If only this Test match had started today then New Zealand would find themselves in an encouraging position. They closed on 169 for four after South Africa had added a further 95 runs to their overnight total for the loss of five wickets. As it is, the result of yesterday’s catastrophe still stands so New Zealand still trail by 133 runs.
Their bowlers had begun the day on a more positive note, with Trent Boult bowling overnight centurion Alviro Petersen in the second over. They maintained a much tighter line and length than they had on day one, while Brendon McCullum backed them up with field settings that were considerably more pragmatic than those he employed yesterday.
The start of the New Zealand second innings had seen a touch of déjà vu as Martin Guptill again departed cheaply, but Brendon McCullum curbed his natural aggression and played what might be termed a captain’s innings. Dean Brownlie then took the initiative in the final session, making the most of the older ball and some lacklustre change bowling to end with an undefeated half-century.
Brownlie had come to the crease following the loss of Kane Williamson shortly before tea. Williamson had played cautiously, supporting his captain well, before wafting a wide one and falling for 15. That made it 29 for two, with South Africa still entertaining thoughts of a two-day win.
However, McCullum and Brownlie began to find their range, with the latter scoring particularly quickly. He was ruthless on anything short and wide - hardly surprising given his upbringing in Perth - and benefited from being dropped in successive overs, first by Dean Elgar and then by Alviro Petersen.
The introduction of spin finally broke the partnership as McCullum was out leg-before to Robin Peterson after attempting to play round his front pad. That brought Daniel Flynn to the crease and he too latched onto anything short before departing, against the run of play, to Jacques Kallis.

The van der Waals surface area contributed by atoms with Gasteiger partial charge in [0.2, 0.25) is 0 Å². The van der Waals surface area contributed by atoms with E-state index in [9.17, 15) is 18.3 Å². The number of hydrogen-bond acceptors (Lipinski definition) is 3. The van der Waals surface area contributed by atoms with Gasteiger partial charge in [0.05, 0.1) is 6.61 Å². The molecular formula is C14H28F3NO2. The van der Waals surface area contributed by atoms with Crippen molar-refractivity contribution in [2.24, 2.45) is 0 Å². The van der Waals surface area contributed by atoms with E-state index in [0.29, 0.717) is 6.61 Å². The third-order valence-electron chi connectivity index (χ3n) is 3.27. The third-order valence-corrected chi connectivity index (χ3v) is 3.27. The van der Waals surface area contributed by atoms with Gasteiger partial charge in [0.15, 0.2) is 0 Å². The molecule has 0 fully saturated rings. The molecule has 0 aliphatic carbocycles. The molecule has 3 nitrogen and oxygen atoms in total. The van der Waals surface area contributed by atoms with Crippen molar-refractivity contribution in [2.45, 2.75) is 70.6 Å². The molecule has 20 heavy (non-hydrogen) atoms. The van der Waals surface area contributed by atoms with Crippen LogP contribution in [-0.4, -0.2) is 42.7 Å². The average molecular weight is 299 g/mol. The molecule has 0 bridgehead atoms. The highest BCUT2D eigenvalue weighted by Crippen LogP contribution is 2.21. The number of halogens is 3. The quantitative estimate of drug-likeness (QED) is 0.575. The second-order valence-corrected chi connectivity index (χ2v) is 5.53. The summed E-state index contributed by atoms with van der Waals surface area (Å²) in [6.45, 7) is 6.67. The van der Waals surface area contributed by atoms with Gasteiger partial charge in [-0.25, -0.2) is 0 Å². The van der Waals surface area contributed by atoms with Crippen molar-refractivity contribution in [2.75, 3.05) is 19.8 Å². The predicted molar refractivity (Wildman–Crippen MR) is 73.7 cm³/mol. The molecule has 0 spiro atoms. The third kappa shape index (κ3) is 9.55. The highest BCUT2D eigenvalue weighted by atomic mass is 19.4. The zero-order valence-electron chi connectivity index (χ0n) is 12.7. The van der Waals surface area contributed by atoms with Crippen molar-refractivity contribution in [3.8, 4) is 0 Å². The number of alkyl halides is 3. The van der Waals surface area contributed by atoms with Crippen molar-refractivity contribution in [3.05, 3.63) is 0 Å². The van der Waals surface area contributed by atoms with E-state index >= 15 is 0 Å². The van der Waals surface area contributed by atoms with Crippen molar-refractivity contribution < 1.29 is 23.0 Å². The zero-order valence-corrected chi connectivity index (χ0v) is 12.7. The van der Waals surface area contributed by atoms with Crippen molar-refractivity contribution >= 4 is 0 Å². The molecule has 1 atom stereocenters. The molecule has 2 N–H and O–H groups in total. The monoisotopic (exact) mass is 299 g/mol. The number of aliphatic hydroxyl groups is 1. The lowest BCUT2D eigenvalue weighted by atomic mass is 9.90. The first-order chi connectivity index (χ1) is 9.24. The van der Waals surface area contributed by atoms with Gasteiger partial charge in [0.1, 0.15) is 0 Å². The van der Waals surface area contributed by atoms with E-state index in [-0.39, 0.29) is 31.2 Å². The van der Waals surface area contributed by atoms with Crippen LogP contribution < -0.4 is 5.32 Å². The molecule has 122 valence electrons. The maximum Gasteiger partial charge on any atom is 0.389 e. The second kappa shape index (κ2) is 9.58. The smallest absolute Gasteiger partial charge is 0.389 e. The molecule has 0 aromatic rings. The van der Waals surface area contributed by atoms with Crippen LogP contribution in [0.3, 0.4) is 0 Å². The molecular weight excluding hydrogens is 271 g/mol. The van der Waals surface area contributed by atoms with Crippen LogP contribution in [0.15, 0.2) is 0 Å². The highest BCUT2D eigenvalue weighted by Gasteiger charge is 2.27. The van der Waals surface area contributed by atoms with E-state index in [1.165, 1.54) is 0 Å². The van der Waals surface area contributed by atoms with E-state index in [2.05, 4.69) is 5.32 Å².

Kallis changed his angle of attack and went round the wicket, finding just enough movement in to graze the left-handed Flynn’s inside-edge. AB de Villiers behind the stumps, momentarily wrong-footed, changed direction and clung on.
South Africa then brought back their opening pair of Dale Steyn and Vernon Philander for the final half hour, with Steyn employing a predominantly short-pitched line of attack. He gained very little reward for his exertions besides hitting Brownlie in the ribs with a ball that didn’t bounce as high as it should.
That delivery summed up the nature of the pitch. The Cape Town breeze had done a good job of removing any moisture that had existed on day one and opened up the cracks to such a degree that South Africa will be glad they earnt a significant first innings. They would not have wanted to bat last on a pitch that, by days four and five, could have become difficult to bat on.
South Africa perhaps hadn’t kicked on quite as they hoped this morning, in spite of de Villiers notching up another half-century. Trent Boult and Chris Martin both bowled tidily and ended with three wickets apiece before the home side declared 302 runs ahead - Graeme Smith clearly seeing little to be gained by sending Steyn and Morkel out to face some brisk bowling on an increasingly up-and-down pitch.
Dean Elgar had earlier finally scored his first Test runs - 21 of them - but still looked a little skittish prior to being caught behind off Boult. However, it is his namesake, Brownlie, who will remember the day with more fondness, in spite of the pain he will inevitably feel when he wakes up tomorrow. He will begin day three with 69 runs and a nasty bruise to show for his efforts today and needs just eight more runs to equal his highest Test score. New Zealand need 133 more runs just to make South Africa bat again.
© Cricket World 2013
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